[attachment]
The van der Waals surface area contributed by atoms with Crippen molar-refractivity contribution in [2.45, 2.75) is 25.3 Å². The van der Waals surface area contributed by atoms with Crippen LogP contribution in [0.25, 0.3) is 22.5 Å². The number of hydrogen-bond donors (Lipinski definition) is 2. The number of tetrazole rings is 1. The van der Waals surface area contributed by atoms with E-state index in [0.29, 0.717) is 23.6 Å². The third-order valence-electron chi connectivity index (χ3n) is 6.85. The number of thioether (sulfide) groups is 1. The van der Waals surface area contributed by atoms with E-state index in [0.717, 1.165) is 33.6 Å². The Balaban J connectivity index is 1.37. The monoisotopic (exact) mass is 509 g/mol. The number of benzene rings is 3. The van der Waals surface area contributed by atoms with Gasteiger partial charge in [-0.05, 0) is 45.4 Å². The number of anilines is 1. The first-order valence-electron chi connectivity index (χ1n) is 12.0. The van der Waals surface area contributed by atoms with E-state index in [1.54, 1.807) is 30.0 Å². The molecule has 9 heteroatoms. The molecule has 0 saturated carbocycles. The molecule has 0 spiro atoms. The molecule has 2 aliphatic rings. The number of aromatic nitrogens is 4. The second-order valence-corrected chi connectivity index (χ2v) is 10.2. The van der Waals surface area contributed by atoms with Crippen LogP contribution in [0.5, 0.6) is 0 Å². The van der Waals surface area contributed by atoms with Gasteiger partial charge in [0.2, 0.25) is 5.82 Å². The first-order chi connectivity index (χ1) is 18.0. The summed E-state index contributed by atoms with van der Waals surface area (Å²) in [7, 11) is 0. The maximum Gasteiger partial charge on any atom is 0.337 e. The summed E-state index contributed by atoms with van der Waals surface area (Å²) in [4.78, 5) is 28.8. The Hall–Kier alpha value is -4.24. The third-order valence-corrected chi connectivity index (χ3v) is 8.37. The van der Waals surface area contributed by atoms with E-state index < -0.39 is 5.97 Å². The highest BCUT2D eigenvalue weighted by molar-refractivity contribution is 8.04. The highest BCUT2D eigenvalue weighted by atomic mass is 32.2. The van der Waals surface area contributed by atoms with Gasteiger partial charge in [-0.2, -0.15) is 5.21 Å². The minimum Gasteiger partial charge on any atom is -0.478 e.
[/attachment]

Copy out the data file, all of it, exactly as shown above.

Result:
The van der Waals surface area contributed by atoms with Crippen molar-refractivity contribution in [2.45, 2.75) is 25.3 Å². The van der Waals surface area contributed by atoms with Crippen LogP contribution in [0.25, 0.3) is 22.5 Å². The number of hydrogen-bond donors (Lipinski definition) is 2. The number of tetrazole rings is 1. The van der Waals surface area contributed by atoms with E-state index in [0.29, 0.717) is 23.6 Å². The third-order valence-electron chi connectivity index (χ3n) is 6.85. The number of thioether (sulfide) groups is 1. The van der Waals surface area contributed by atoms with E-state index in [0.717, 1.165) is 33.6 Å². The Balaban J connectivity index is 1.37. The monoisotopic (exact) mass is 509 g/mol. The number of benzene rings is 3. The van der Waals surface area contributed by atoms with Gasteiger partial charge in [-0.05, 0) is 45.4 Å². The number of anilines is 1. The first-order valence-electron chi connectivity index (χ1n) is 12.0. The van der Waals surface area contributed by atoms with E-state index in [1.54, 1.807) is 30.0 Å². The molecule has 9 heteroatoms. The molecule has 0 saturated carbocycles. The molecule has 0 spiro atoms. The molecule has 2 aliphatic rings. The number of aromatic nitrogens is 4. The second-order valence-corrected chi connectivity index (χ2v) is 10.2. The van der Waals surface area contributed by atoms with Crippen LogP contribution in [0.5, 0.6) is 0 Å². The van der Waals surface area contributed by atoms with Gasteiger partial charge in [0.2, 0.25) is 5.82 Å². The first-order chi connectivity index (χ1) is 18.0. The summed E-state index contributed by atoms with van der Waals surface area (Å²) in [7, 11) is 0. The maximum Gasteiger partial charge on any atom is 0.337 e. The summed E-state index contributed by atoms with van der Waals surface area (Å²) in [4.78, 5) is 28.8. The Hall–Kier alpha value is -4.24. The third-order valence-corrected chi connectivity index (χ3v) is 8.37. The van der Waals surface area contributed by atoms with E-state index < -0.39 is 5.97 Å². The highest BCUT2D eigenvalue weighted by molar-refractivity contribution is 8.04. The highest BCUT2D eigenvalue weighted by atomic mass is 32.2. The van der Waals surface area contributed by atoms with Gasteiger partial charge in [-0.2, -0.15) is 5.21 Å². The minimum Gasteiger partial charge on any atom is -0.478 e.